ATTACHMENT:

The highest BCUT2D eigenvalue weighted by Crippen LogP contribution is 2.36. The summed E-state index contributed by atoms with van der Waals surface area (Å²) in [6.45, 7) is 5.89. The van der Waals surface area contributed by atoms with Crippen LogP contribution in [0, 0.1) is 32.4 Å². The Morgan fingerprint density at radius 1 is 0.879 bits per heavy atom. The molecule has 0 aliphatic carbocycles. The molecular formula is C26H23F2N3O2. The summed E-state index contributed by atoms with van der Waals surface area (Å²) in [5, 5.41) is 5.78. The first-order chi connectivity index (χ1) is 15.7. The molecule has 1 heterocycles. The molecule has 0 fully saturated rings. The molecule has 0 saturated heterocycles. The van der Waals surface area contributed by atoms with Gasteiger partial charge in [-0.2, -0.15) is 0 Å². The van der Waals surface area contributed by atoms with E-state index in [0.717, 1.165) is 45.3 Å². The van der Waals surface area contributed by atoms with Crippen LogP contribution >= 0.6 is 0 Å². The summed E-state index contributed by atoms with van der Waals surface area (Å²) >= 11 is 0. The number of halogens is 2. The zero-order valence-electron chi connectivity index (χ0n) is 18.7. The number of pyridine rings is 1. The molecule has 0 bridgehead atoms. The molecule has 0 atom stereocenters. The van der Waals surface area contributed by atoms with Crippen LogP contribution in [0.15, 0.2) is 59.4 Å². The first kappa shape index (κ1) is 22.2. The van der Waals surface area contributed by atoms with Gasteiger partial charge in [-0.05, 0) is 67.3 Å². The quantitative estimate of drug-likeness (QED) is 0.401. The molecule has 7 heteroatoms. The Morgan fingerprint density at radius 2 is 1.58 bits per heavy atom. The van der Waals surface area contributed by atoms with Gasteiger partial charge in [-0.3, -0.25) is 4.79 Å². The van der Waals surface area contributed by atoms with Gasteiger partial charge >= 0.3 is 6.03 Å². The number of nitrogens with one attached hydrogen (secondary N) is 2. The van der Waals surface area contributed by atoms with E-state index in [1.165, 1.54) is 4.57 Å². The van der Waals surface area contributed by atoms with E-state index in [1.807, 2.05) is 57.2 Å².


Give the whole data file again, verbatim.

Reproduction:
The highest BCUT2D eigenvalue weighted by Crippen LogP contribution is 2.36. The summed E-state index contributed by atoms with van der Waals surface area (Å²) in [6.45, 7) is 5.89. The van der Waals surface area contributed by atoms with Crippen LogP contribution in [0, 0.1) is 32.4 Å². The Morgan fingerprint density at radius 1 is 0.879 bits per heavy atom. The molecule has 0 aliphatic carbocycles. The molecular formula is C26H23F2N3O2. The summed E-state index contributed by atoms with van der Waals surface area (Å²) in [5, 5.41) is 5.78. The first-order chi connectivity index (χ1) is 15.7. The molecule has 1 heterocycles. The molecule has 0 fully saturated rings. The molecule has 0 saturated heterocycles. The van der Waals surface area contributed by atoms with Gasteiger partial charge in [-0.2, -0.15) is 0 Å². The van der Waals surface area contributed by atoms with E-state index in [0.717, 1.165) is 45.3 Å². The van der Waals surface area contributed by atoms with Crippen LogP contribution >= 0.6 is 0 Å². The summed E-state index contributed by atoms with van der Waals surface area (Å²) >= 11 is 0. The number of halogens is 2. The zero-order valence-electron chi connectivity index (χ0n) is 18.7. The number of pyridine rings is 1. The molecule has 0 bridgehead atoms. The molecule has 0 atom stereocenters. The van der Waals surface area contributed by atoms with Crippen LogP contribution in [0.15, 0.2) is 59.4 Å². The first kappa shape index (κ1) is 22.2. The van der Waals surface area contributed by atoms with Gasteiger partial charge in [-0.05, 0) is 67.3 Å². The quantitative estimate of drug-likeness (QED) is 0.401. The molecule has 7 heteroatoms. The Morgan fingerprint density at radius 2 is 1.58 bits per heavy atom. The van der Waals surface area contributed by atoms with Gasteiger partial charge in [-0.3, -0.25) is 4.79 Å². The van der Waals surface area contributed by atoms with Gasteiger partial charge >= 0.3 is 6.03 Å². The number of nitrogens with one attached hydrogen (secondary N) is 2. The van der Waals surface area contributed by atoms with E-state index in [1.165, 1.54) is 4.57 Å². The van der Waals surface area contributed by atoms with E-state index in [1.807, 2.05) is 57.2 Å².